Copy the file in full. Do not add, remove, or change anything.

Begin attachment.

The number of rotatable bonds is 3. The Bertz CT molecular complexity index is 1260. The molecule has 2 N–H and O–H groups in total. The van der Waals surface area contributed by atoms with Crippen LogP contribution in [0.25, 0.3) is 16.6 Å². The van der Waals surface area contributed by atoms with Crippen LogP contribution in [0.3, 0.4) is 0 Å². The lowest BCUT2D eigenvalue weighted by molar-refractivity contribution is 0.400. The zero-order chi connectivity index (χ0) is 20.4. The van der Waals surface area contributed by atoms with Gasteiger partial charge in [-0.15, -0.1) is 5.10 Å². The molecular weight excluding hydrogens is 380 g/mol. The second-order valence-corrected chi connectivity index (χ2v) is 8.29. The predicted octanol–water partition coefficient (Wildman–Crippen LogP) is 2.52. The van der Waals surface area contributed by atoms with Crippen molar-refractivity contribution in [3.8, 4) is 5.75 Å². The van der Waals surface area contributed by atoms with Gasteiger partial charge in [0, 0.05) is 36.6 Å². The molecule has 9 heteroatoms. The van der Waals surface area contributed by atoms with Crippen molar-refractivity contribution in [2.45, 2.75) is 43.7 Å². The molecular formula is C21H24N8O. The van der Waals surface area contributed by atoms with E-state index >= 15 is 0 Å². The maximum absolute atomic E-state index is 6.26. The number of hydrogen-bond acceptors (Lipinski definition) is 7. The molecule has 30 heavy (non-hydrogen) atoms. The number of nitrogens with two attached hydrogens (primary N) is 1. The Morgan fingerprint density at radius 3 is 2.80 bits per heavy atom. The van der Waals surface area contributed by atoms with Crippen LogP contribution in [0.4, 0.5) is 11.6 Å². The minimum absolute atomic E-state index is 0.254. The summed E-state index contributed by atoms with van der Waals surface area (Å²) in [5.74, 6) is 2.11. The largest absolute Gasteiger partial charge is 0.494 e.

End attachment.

The number of rotatable bonds is 3. The Bertz CT molecular complexity index is 1260. The molecule has 2 N–H and O–H groups in total. The van der Waals surface area contributed by atoms with Crippen LogP contribution in [0.25, 0.3) is 16.6 Å². The van der Waals surface area contributed by atoms with Crippen LogP contribution in [0.3, 0.4) is 0 Å². The lowest BCUT2D eigenvalue weighted by molar-refractivity contribution is 0.400. The zero-order chi connectivity index (χ0) is 20.4. The van der Waals surface area contributed by atoms with Gasteiger partial charge in [-0.15, -0.1) is 5.10 Å². The molecular weight excluding hydrogens is 380 g/mol. The second-order valence-corrected chi connectivity index (χ2v) is 8.29. The predicted octanol–water partition coefficient (Wildman–Crippen LogP) is 2.52. The van der Waals surface area contributed by atoms with Crippen molar-refractivity contribution in [3.8, 4) is 5.75 Å². The van der Waals surface area contributed by atoms with Gasteiger partial charge in [0, 0.05) is 36.6 Å². The molecule has 9 heteroatoms. The van der Waals surface area contributed by atoms with Crippen molar-refractivity contribution in [2.45, 2.75) is 43.7 Å². The molecular formula is C21H24N8O. The van der Waals surface area contributed by atoms with E-state index >= 15 is 0 Å². The maximum absolute atomic E-state index is 6.26. The number of hydrogen-bond acceptors (Lipinski definition) is 7. The molecule has 30 heavy (non-hydrogen) atoms. The number of nitrogens with two attached hydrogens (primary N) is 1. The Morgan fingerprint density at radius 3 is 2.80 bits per heavy atom. The van der Waals surface area contributed by atoms with Crippen LogP contribution in [0.4, 0.5) is 11.6 Å². The minimum absolute atomic E-state index is 0.254. The summed E-state index contributed by atoms with van der Waals surface area (Å²) in [5.74, 6) is 2.11. The largest absolute Gasteiger partial charge is 0.494 e.